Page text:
302 E. 12th St., johnsof12thstreet.com(Credit: Nick Sherman via Flickr)
1909: Eddie's Sweet Shop
This old-timey ice cream shop has been slinging homemade frozen treats in the same Forest Hills location since 1909, and the retro decor makes this place worthy of a visit. Oh, and the malted milkshakes are not to be missed.
Fun Fact: All of the ice creams as well as syrups and toppings are prepared on the premises.
105-29 Metropolitan Ave., 718-520-8514(Credit: Peter Dutton via Flickr)
1913: Grand Central Oyster Bar
The Grand Central Oyster Bar opened when Grand Central Terminal did, in 1913. The restaurant is iconic and is beloved for its fresh seafood and historic ambiance. The Guastavino tile ceilings were recently restored. Even if you don't want to eat there, next time you're in Grand Central, stop by for a look.
Fun Fact: While the Oyster Pan Roast was the dish that made the restaurant famous, the Oyster Bar wasn't actually the seafood-focused establishment you know it as today until 1974.
Grand Central Terminal, 89 E. 42nd St., oysterbarny.com(Credit: Nina Ruggiero)
1914: Russ & Daughters
The first store opened by Joel Russ was on Orchard Street, below Houston Street, in 1914. In 1920 he moved to the current location on Houston Street. In 2014, coinciding with the 100th anniversary of Russ & Daughters, a cafe opened on -- you guessed it -- Orchard Street. And in 2016, Russ & Daughters opened an outpost at the Jewish Museum. During the Depression, Joel Russ decided to sell his house and not his business, moving his family into more cramped living quarters. His business sense is what allows us to still enjoy the appetizing foods of Russ & Daughters today.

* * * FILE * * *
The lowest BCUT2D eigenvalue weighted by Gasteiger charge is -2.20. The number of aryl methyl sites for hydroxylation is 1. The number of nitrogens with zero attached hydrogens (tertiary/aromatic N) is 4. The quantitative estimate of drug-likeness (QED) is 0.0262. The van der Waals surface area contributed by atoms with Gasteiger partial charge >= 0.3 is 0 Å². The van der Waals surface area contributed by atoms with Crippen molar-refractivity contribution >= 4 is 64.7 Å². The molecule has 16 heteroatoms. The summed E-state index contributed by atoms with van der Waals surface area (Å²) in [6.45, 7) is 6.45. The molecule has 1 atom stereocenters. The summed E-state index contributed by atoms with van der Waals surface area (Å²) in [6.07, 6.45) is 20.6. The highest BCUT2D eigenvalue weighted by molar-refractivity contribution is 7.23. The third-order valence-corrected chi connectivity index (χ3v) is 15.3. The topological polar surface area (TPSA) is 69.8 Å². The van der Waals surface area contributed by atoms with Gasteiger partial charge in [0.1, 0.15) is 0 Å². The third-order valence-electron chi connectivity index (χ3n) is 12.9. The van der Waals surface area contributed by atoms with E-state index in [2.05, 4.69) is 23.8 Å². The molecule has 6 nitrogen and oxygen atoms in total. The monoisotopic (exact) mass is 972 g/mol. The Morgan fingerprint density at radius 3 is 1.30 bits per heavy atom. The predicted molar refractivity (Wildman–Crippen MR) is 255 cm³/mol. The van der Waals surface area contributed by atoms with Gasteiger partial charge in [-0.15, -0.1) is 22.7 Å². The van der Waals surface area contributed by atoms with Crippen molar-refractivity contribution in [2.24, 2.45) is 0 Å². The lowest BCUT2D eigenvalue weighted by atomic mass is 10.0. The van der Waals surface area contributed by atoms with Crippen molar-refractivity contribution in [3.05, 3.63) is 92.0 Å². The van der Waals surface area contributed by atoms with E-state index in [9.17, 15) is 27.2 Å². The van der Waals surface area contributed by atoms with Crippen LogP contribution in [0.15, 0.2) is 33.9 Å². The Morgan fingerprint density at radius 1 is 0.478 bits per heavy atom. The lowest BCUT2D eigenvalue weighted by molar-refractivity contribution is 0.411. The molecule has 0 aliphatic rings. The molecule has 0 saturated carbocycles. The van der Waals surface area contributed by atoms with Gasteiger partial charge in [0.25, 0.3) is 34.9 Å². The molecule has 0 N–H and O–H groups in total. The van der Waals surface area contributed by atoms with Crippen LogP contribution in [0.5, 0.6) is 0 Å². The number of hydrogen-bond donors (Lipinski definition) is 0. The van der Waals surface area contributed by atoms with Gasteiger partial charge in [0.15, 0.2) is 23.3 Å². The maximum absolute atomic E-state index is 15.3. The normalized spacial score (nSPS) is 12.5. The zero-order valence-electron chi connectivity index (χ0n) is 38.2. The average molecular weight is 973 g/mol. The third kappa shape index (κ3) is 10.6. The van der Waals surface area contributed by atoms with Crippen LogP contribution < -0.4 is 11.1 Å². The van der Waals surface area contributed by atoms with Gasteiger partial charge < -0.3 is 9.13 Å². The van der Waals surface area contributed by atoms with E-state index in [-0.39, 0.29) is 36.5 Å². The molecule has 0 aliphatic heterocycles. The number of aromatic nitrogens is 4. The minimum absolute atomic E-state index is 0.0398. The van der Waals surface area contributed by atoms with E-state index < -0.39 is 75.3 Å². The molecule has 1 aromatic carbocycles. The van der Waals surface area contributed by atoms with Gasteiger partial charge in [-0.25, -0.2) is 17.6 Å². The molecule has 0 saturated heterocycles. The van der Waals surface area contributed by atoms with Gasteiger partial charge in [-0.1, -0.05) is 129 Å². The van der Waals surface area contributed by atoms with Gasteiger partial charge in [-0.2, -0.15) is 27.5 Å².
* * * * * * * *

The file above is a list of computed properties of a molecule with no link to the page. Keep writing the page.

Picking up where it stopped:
Fun Fact: In 2000, the Smithsonian Institute designated Russ & Daughters "a piece of New York's cultural heritage."
179 E. Houston St., russanddaughters.com(Credit: Newsday / Rebecca Cooney)
1916: Nathan's Famous
Owner Nathan Handwerker started Nathan's Famous with his wife Ida after working at Feltman's German Gardens, another hot dog restaurant.
Fun Fact: According to the film "Famous Nathan's," Handwerker was a leader in workforce integration. Many African-American and Hispanic workers were able to find jobs at Nathan's when nowhere else in the area would have them.
Surf and Stillwell Avenues, Coney Island, nathansfamous.com(Credit: "Famous Nathan's")
1920: Nom Wah Tea Parlor
Nom Wah is considered the first dim sum parlor in New York City. It was first located at 13-15 Doyers St., and in 1968 moved to 11-13. The restaurant has the same vintage look it did when it opened, and ordering is done with a checklist, using a pencil to mark off the items you'd like.
Fun Fact: Nom Wah is famous for its moon cake, made with homemade lotus paste and red bean filling for the annual Chinese autumn festival.
11-13 Doyers St., nomwah.com(Credit: FLICKR / Mark Garbowski)